Bali Nine member Andrew Chan has had his clemency plea against a death sentence rejected by Indonesian president Joko Widodo.
Chan is set to face an Indonesian firing squad with fellow ringleader Myuran Sukumaran, unless an extraordinary court appeal or diplomatic efforts succeed.
A Denpasar District Court spokesman made the announcement about the plea rejection on Thursday, which the Australian Department of Foreign Affairs has confirmed.
Upon hearing the news, Chan prayed before returning to care for a sick inmate, lawyer Julian McMahon told Sky News on Friday.
All legal appeals against Chan’s death sentence for drug trafficking have now been officially exhausted.
Earlier this month Sukumaran received notice that his appeal had been turned down.
The pair, who are both from Sydney, attempted to traffic more than eight kilograms of heroin to Australia in 2005.
Mr Widodo has vowed not to grant clemency for drug-related offences and on Sunday six convicts – including five foreigners – were executed.
Indonesian attorney-general HM Prasetyo last week said the timing of Sukamaran’s execution depended on the outcome of Chan’s clemency bid.
He said because Sukamaran and Chan committed the crime together, they must be executed together, and the date of Sukamaran’s execution depended on whether Chan received clemency.
Julian McMahon, the Australian lawyer for Chan and Sukumaran, had called for the decision on Chan’s clemency to be indefinitely delayed.
Prime Minister Tony Abbott has written to the Indonesian president asking him to show mercy to the two men, saying there was evidence they were genuinely remorseful.
“I don’t want to pre-empt what may or may not happen afterwards, but I think these two are well and truly reformed characters and I hope the Indonesians will accept that, acknowledge it,” Mr Abbott said.
“I hope that the evidence of genuine remorse, of genuine rehabilitation, means that even at this late stage pleas for clemency might be accepted.”
However, Mr Abbott said he would not let the case of the two men affect the relationship between the two countries.
Bali Nine pair likely to face firing squad, unless extraordindary appeal accepted
Sukumaran and Chan will face an Indonesian firing squad together unless an extraordinary court appeal or diplomatic efforts succeed.
With Bali court officials on Thursday confiring presidential clemency had been denied to Chan, this extinguishes his last hope of being spared the death penalty for the 2005 heroin trafficking plot.
Denpasar District Court spokesman Hasoloan Sianturi said the letter arrived at 1.20pm local time on Thursday.
“The letter’s content is Presidential Decree Number 9/G year 2015 regarding clemency rejection for Andrew Chan,” Mr Sianturi said.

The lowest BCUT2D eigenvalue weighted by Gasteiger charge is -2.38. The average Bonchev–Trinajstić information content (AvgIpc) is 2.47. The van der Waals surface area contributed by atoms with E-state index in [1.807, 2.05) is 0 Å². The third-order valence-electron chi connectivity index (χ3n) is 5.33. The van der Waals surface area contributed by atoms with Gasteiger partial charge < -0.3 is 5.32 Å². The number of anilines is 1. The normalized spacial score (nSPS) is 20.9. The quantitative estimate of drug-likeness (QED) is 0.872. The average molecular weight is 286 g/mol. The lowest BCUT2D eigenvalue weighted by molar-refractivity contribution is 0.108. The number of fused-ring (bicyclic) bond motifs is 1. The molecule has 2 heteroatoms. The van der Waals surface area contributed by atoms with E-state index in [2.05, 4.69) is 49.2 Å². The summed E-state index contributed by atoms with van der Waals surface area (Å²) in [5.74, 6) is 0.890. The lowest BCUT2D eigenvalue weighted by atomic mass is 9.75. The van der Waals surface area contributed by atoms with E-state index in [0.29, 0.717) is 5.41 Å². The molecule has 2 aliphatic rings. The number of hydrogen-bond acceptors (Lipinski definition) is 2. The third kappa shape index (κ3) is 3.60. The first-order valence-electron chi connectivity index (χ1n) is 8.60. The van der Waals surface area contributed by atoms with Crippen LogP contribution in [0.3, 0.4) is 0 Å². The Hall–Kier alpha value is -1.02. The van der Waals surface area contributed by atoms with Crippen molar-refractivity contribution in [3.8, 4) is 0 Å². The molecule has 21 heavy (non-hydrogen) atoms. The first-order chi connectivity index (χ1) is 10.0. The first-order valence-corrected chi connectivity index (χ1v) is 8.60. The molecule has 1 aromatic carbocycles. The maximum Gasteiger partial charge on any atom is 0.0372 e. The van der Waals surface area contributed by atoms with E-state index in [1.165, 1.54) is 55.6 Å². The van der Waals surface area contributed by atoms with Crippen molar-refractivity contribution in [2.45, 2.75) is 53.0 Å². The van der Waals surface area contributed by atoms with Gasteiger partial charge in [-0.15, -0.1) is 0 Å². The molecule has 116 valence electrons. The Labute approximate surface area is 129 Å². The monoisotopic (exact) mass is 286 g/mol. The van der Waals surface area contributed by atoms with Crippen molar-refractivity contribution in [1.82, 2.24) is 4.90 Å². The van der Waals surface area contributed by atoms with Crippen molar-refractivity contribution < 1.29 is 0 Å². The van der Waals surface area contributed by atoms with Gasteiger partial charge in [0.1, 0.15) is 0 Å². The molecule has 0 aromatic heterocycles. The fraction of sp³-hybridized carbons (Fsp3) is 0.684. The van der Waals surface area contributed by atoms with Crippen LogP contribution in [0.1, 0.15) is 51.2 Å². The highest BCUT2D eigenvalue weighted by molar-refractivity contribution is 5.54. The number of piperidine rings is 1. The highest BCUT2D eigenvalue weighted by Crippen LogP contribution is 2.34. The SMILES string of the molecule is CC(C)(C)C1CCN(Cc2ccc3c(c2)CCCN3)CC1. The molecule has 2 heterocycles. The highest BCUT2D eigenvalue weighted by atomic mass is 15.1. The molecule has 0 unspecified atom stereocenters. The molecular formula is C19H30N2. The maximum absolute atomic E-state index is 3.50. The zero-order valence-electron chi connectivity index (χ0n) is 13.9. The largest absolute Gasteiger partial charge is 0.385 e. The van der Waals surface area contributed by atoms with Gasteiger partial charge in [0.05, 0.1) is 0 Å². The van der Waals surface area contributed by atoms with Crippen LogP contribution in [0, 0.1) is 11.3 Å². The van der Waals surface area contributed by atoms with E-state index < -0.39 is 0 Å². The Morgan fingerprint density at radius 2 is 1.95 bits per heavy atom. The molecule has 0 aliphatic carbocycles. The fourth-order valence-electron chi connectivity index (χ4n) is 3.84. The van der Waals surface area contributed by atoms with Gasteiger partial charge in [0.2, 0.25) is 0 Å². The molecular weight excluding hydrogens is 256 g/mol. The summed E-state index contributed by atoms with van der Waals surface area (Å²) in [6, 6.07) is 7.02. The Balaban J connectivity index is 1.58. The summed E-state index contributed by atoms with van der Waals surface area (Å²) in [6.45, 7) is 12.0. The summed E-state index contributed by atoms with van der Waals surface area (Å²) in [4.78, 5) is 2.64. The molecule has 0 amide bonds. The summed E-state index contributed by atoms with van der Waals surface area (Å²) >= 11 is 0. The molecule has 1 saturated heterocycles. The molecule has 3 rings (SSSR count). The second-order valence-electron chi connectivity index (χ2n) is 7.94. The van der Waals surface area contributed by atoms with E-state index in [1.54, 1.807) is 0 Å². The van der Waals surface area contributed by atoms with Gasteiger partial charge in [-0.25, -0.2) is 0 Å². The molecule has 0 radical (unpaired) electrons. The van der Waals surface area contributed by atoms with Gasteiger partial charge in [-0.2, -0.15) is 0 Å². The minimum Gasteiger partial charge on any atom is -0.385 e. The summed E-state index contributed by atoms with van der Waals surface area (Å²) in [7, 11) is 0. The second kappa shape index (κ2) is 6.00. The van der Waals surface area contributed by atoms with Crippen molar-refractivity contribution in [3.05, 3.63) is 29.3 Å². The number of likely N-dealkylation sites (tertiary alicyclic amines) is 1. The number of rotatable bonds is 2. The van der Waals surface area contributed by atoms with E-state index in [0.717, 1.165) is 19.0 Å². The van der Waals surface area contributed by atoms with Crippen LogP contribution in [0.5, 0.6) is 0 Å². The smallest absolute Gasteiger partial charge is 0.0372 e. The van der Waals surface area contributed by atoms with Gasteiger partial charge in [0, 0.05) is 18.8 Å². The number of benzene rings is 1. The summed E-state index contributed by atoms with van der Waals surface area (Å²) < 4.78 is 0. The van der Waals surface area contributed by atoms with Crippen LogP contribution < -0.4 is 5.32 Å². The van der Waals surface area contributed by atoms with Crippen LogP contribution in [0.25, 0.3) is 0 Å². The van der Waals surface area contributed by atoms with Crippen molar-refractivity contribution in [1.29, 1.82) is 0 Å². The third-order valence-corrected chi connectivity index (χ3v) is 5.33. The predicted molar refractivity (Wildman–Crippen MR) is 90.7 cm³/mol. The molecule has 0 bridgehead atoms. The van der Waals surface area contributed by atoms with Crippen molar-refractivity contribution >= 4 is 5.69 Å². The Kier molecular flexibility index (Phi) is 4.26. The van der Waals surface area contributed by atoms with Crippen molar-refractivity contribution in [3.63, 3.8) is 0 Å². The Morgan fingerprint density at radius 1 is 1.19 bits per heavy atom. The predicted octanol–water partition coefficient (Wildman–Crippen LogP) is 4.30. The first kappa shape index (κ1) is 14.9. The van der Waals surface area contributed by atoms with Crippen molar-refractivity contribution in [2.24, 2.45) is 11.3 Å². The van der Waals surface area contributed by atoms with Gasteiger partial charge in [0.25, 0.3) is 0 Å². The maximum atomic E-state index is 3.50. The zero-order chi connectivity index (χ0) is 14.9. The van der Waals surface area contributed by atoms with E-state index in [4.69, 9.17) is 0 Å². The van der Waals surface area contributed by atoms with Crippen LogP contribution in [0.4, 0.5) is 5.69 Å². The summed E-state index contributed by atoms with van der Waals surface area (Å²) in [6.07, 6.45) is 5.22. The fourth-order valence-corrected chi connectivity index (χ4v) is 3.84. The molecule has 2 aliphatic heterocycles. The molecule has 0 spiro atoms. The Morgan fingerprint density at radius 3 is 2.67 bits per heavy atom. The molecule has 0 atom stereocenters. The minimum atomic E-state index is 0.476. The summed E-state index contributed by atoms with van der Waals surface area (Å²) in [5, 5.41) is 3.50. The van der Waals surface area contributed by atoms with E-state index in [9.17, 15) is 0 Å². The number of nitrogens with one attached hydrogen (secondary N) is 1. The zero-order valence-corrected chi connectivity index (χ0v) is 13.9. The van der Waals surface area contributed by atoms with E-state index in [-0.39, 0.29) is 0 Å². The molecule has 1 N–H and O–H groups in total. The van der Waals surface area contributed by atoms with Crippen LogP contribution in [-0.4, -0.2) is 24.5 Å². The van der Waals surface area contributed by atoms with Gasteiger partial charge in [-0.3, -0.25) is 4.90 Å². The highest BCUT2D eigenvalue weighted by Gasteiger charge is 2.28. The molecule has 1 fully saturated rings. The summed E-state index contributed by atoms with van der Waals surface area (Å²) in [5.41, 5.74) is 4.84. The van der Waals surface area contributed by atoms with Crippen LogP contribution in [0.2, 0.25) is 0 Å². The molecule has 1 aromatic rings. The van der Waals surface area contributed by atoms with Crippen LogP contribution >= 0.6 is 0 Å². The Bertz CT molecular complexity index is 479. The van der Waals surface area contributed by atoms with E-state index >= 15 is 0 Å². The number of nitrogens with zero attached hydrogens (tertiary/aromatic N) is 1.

“The head of the district court then told me to register and make a disposition, and tell the convicted.
“The presidential decree was for only one convict, Andrew Chan.”
Lawyers for the Sydney pair are preparing an application for a judicial review, an extraordinary appeal to reconsider their case.
Earlier on Thursday, Jakarta-based lawyer Todung Mulya Lubis and Melbourne-based barrister McMahon met Chan and Sukumaran at Kerobokan prison.
Mr Lubis told reporters they had discussed plans for a judicial review, a mechanism that’s in dispute among Indonesia’s courts.
The constitutional court has allowed for prisoners to request more than one judicial review to re-examine their circumstances, but the supreme court argues the reviews should only be considered once.
Mr Lubis said the move is about ensuring all avenues available to Sukumaran and Chan are explored.
“The constitutional court realises the courts must give the maximum … effort to ensure all convicted people receive justice,” Mr Lubis said.
Chan, 31, and Sukumaran, 33, desperately want a second chance to use their lives for good, he said.
“I believe there have been lots of changes within them and I had truly hoped that their clemency requests would be granted by the president.”
Bali courts to decide
While the judicial review submission is being prepared, Bali’s courts are also considering whether the pair could personally front the court for the hearing.
Mr Lubis says the petitioner is usually required to front the courts, but in this case, the prisoners are from the super-maximum section and would require additional security.
The courts will make a decision next week.
Mr Widodo argues Indonesia is in the grips of a drug crisis that needs the “shock therapy” of enacting the death penalty.
Mr Abbott has urged Mr Widodo to show mercy to the two “well and truly reformed” Australians.
Federal Opposition Leader Bill Shorten said Labor would continue to support government representations for both Chan and Sukumaran.
“We urge clemency for anyone facing the death penalty, whoever and wherever they may be,” Mr Shorten said.
Case for two men ‘not hopeless’, advocate says
Brigid Delaney, the co-founder of the Mercy Campaign, which had sought to have the condemned men’s penalty converted to life imprisonment, said she believed the lawyers were investigating a final option to save the men from the firing squad.
“I believe that there is one more final appeal that they can do,” she said.
“I haven’t spoken to them about that but I don’t think Andrew and Myuran’s case is hopeless.
“While there is life, there is hope and people haven’t downed tools and stopped working on this case.”
– with ABC and AAP